Madrid’s metro reduces CO2 emissions with artificial intelligence
Metro de Madrid has implemented a self-learning AI-based ventilation system that has reduced its energy costs for ventilation by 25 percent and cut CO2 emissions by 1,800 tonnes annually.
Developed by Accenture, the AI-based system works across the network’s entire 294 kilometres of track and 301 stations. Metro de Madrid operates 891 ventilation fans. which were consuming as much as 80 gigawatt hours of energy.
The system deploys an optimisation algorithm that leverages data to explore all combinations of air temperature, station architecture, train frequency, passenger load and electricity price throughout the day. Likened to the workings of a beehive, the algorithm uses both historic and simulated data, factoring in outside and below ground temperatures for the forthcoming 72 hours.
“The sensors [including humidity and temperature] were already in place but we had to modify some things,” Robert Gimeno Feu, IX.0 Analytics Lead, Accenture Applied Intelligence, told Cities Today. “It’s in their control system, they had the infrastructure there, this is more of an added-on value capture.”
Gimeno added that in terms of data sources, it would be very similar in other cities, therefore making the model reusable.
“This behaviour is about self learning, and we try solutions around the ones that work,” he added. “That can be very easily translated to other cities, and not just metro systems.”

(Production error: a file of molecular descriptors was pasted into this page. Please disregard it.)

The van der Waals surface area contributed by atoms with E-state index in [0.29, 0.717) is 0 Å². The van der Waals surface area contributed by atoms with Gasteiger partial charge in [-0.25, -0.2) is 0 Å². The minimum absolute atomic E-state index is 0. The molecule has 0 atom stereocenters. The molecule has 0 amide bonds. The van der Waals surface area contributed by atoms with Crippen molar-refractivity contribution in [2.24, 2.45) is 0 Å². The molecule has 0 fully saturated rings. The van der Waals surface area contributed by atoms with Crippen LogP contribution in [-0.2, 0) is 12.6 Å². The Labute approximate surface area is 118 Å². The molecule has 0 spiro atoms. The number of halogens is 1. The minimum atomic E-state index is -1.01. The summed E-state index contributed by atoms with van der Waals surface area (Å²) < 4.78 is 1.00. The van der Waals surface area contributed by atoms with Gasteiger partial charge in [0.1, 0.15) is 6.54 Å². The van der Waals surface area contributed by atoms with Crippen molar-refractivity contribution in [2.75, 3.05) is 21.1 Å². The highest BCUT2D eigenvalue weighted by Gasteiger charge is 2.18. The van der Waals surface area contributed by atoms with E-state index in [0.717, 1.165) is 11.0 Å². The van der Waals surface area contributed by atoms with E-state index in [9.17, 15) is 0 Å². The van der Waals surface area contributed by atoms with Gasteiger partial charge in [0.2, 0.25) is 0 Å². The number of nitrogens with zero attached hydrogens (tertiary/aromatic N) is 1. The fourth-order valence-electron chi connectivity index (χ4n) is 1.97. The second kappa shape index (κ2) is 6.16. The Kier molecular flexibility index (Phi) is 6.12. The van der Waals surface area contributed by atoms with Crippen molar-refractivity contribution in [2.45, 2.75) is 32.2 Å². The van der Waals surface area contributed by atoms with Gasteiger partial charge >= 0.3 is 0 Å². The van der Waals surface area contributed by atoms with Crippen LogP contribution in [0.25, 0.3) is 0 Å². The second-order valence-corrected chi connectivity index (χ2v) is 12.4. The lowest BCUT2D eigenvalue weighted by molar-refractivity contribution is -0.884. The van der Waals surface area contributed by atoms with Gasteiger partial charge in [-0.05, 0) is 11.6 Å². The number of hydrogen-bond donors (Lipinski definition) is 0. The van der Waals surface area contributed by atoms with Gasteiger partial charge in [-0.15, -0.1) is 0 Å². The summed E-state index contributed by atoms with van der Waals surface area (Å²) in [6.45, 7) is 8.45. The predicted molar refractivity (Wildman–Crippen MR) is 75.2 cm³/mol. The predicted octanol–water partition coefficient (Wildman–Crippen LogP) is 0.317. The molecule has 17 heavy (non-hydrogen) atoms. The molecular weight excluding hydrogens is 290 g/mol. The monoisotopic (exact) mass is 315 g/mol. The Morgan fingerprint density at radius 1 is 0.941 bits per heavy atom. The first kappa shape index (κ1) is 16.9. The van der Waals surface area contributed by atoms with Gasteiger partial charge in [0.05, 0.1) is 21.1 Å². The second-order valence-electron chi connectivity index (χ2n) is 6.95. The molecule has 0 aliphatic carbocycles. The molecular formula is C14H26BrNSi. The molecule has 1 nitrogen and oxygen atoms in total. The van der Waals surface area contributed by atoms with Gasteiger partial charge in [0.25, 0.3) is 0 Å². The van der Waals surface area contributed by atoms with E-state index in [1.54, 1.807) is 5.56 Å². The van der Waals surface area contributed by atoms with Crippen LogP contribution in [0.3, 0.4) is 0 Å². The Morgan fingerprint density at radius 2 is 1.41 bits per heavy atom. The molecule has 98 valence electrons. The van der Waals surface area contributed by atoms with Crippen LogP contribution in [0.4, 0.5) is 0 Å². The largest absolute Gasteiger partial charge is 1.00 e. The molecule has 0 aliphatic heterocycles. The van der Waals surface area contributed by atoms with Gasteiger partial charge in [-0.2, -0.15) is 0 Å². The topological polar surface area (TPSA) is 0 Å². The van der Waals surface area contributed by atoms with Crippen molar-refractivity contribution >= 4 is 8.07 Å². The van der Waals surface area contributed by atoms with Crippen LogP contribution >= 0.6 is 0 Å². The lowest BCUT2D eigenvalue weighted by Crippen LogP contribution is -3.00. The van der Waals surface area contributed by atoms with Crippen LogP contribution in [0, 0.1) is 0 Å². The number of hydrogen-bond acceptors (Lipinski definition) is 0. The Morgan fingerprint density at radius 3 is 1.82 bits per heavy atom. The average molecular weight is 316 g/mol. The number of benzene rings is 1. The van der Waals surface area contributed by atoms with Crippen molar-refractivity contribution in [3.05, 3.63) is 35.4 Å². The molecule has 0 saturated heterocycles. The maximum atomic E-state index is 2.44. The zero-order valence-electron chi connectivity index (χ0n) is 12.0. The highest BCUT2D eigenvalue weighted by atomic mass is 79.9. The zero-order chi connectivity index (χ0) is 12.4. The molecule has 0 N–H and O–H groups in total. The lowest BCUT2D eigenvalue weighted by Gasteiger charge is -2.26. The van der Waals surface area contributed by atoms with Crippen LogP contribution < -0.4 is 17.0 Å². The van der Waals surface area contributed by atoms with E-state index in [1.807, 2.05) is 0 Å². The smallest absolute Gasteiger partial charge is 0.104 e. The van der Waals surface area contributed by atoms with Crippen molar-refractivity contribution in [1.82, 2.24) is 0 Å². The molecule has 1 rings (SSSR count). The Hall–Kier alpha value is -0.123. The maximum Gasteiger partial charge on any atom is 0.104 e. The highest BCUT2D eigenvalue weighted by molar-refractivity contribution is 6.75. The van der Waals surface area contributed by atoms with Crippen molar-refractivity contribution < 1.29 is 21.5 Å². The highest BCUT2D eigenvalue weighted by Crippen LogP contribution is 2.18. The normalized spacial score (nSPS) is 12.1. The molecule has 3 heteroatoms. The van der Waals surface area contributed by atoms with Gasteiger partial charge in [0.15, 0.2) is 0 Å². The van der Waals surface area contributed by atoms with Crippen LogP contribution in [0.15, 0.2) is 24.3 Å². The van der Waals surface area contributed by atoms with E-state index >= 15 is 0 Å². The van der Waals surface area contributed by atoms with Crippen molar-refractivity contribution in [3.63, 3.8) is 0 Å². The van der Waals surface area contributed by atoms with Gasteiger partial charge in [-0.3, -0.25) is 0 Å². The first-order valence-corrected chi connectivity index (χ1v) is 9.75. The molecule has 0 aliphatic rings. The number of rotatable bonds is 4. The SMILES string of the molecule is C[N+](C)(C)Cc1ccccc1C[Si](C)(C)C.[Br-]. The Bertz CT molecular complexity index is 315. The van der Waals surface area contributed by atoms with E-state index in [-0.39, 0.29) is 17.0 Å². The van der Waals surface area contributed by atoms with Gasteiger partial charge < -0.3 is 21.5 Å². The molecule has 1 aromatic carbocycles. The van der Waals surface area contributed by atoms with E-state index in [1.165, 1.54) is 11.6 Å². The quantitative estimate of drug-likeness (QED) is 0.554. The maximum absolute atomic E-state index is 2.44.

IBM and SEAT team up to build mobility app
Car manufacturer SEAT and technology company IBM are working to develop a mobile app that will provide users with a conversational interface to plan and optimise routes and suggest the most suitable modes of transport.
The ‘Mobility Advisor’ uses IBM Watson Assistant and can learn a user’s preferences and make personalised recommendations for how best to complete a journey. The company says it will help city residents make informed decisions about their daily transport options: from public transport, to carsharing, motosharing or bikesharing.
“At SEAT we are … working with innovative cities and technology companies to come up with solutions to make mobility easier and more efficient,” said Jordi Caus, SEAT’s Head of New Urban Mobility Concepts. “IBM is helping us to innovate new approaches to mobility that will transform our business strategy while improving the lives of people living in urban areas.”
Connected to the IBM Cloud, the app adapts to changing conditions by taking into account weather forecasts, traffic reports and things happening in the city that day. It can also incorporate the user’s appointments and historical data about previous choices in order to suggest the best modes of transport for each journey.
“With the roll-out of 5G networks in cities, the possibilities for transforming the driver experience are limitless,” said Juan Ramon Gutierrez Villar, Industry Solutions Leader, IBM Global Markets. “We are working with telecommunications companies and innovative manufacturers to provide the open technologies they need to deliver on this vision and create highly contextualised and personalised user experiences that work at lightning speed across multiple clouds and IT platforms.”